On hearing Smythe’s whistle the custom men sprang from their hiding place and ran towards him. He, in turn, decided to take his chances in the sea rather than be captured; bad choice for, unfortunately as was normally the case in those days, Smythe did not know how to swim. Nevertheless, his decision to wade out into deeper water was in the hope that his fellow smugglers would see him and return to rescue him. In doing this, he knew that the Custom’s men would not follow because they too could not swim. They remained on the foreshore, witnesses to Smythe’s whistling as he ventured further away from their grasp.
John Smythe waded out from a beach that drops steeply; the sea quickly rose higher and higher. What happened next will probably never be known but somehow he must have lost his footing or perhaps the current was so strong that it swept him off his feet; whatever the reason, he disappeared below the waves and drowned; the last sight of John Smythe was his one remaining outstretched hand trailing his body below, a body that was never to be recovered.
So the saying still goes; when the moon is full, John Smythe returns to the beach at Weybourne, desperately whistling for attention of his fellow smugglers, in the hope that they will come back and rescue him – but to date they never have.
This is a Tale not so much about the village of Weybourne but more about a grand Edwardian hotel that was built there to entice the wealthy – but was destroyed by changing times and the fear of invasion.
Visitors who come to Weybourne in the hope of seeing where this once-elegant Hotel once stood in the schemes of things would see nothing. Indeed, few would know that it had its beginnings during a period towards the end of the 19th century when there was a spirit of optimism in the area founded on the tourism boom of the 1890s. But it seemed that the building, and its intended purpose, was damned from its inception.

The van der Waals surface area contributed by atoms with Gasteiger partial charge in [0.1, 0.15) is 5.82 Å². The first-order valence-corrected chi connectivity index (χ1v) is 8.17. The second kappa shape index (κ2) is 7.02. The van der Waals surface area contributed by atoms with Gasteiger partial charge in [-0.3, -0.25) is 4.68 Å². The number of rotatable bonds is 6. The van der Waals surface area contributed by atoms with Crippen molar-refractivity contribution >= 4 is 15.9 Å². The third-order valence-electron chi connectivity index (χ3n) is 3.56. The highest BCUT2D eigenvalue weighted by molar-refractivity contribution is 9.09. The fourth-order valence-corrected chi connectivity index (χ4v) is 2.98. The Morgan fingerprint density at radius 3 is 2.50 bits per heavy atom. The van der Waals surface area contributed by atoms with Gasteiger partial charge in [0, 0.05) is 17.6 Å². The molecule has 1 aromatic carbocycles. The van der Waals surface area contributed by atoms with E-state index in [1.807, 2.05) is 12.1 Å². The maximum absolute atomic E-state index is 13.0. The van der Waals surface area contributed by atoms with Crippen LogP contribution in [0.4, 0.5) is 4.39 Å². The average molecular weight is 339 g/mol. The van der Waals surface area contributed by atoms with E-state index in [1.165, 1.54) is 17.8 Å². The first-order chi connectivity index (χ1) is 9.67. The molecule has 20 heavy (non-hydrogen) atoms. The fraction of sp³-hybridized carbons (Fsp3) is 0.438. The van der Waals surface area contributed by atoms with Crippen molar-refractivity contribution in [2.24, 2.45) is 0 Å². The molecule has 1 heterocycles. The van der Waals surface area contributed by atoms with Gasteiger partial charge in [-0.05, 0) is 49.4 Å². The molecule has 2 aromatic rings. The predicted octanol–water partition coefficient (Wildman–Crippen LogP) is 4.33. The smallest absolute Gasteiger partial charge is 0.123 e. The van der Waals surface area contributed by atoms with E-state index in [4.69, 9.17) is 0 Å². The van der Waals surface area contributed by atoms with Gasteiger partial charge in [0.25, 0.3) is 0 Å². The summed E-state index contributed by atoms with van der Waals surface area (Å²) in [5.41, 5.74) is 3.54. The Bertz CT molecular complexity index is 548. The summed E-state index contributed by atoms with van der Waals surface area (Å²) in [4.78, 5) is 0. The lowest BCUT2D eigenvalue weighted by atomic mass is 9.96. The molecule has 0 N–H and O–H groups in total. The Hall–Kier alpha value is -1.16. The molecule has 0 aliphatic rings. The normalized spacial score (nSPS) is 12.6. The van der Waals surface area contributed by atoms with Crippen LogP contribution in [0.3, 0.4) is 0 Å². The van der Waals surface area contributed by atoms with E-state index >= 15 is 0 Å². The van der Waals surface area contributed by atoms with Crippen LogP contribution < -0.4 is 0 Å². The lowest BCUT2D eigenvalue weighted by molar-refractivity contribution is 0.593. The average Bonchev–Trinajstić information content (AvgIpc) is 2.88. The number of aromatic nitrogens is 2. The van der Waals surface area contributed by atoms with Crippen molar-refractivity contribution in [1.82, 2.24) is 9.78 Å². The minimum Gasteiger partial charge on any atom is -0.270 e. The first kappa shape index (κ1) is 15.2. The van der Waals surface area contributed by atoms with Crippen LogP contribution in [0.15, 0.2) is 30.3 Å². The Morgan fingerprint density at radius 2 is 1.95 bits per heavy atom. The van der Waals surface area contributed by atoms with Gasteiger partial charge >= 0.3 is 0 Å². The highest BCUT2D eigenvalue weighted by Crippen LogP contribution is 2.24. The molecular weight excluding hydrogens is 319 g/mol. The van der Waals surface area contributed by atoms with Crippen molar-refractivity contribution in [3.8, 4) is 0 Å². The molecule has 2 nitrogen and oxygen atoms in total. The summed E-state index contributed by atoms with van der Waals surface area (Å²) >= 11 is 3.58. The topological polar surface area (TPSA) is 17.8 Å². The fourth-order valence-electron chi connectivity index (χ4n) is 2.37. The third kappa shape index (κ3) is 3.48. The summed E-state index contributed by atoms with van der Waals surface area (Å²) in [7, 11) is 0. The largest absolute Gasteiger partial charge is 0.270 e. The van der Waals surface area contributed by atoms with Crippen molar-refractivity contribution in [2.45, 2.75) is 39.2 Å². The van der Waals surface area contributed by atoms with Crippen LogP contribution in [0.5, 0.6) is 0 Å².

Given Weybourne’s current geography, it might seem hard to believe that in 1900, plans were considered for what later became a large building, variously known as either the ‘Weybourne Springs Hotel’ or the ‘Weybourne Court’, Hotel. It would be located next to Weybourne railway station but on the opposite side of the road. The building project was financed by a Mr Crundle, owner of the nearby gravel pits; he hoped that guests staying in the five-storey upmarket establishment would come from the upper classes.
When the idea of building a railway line from Sheringham to Melton Constable via Holt was first announced there was much opposition from local landowners along the route, but it eventually went ahead and opened in 1887. However, between Sheringham and the next station of Holt there were no further stations originally planned, but this changed as a result of the late 1890’s tourist boom when the Midland and Great Northern Joint Railway (M&GN) decided they would develop Weybourne as a holiday resort. So, in early 1900 work began on a new station, the site of which would be a mile from the village of Weybourne; the station opened to passengers on July 1 the following year. The position of the station, some 1760 yards from Weybourne may seem a bit odd, but not when it is understood that the Station was built to serve the nearby “Weybourne Springs Hotel”, not the village and local community! Had the hotel not been built then, maybe, Weybourne might never have had a station at all?
However that aside, the hotel’s arrival was seen by the M & GN as a chance to increase revenue on their line; and it did want to impress, given that the ‘Springs’ was located nearby and both properties would “grow” together. Work to build the Hotel began on what turned out to be a large building with its three reception rooms, billiards room, hotel office, manager’s rooms, guest bathrooms, kitchen, serving rooms, domestic offices, staff bedrooms and outbuildings including stables. In all there were 36 guest bedrooms and due to its size, records suggest the hotel, reputedly named after nearby springs with medical properties, didn’t open for business until 1902. Interestly, included in the hotel’s facilities was indeed a local ‘Springhead Plantation’s spring-fed pool, which flowed under the adjacent railway. At one end was a pumping station and at the other end was a hydraulic ram. This equipment served the hotel.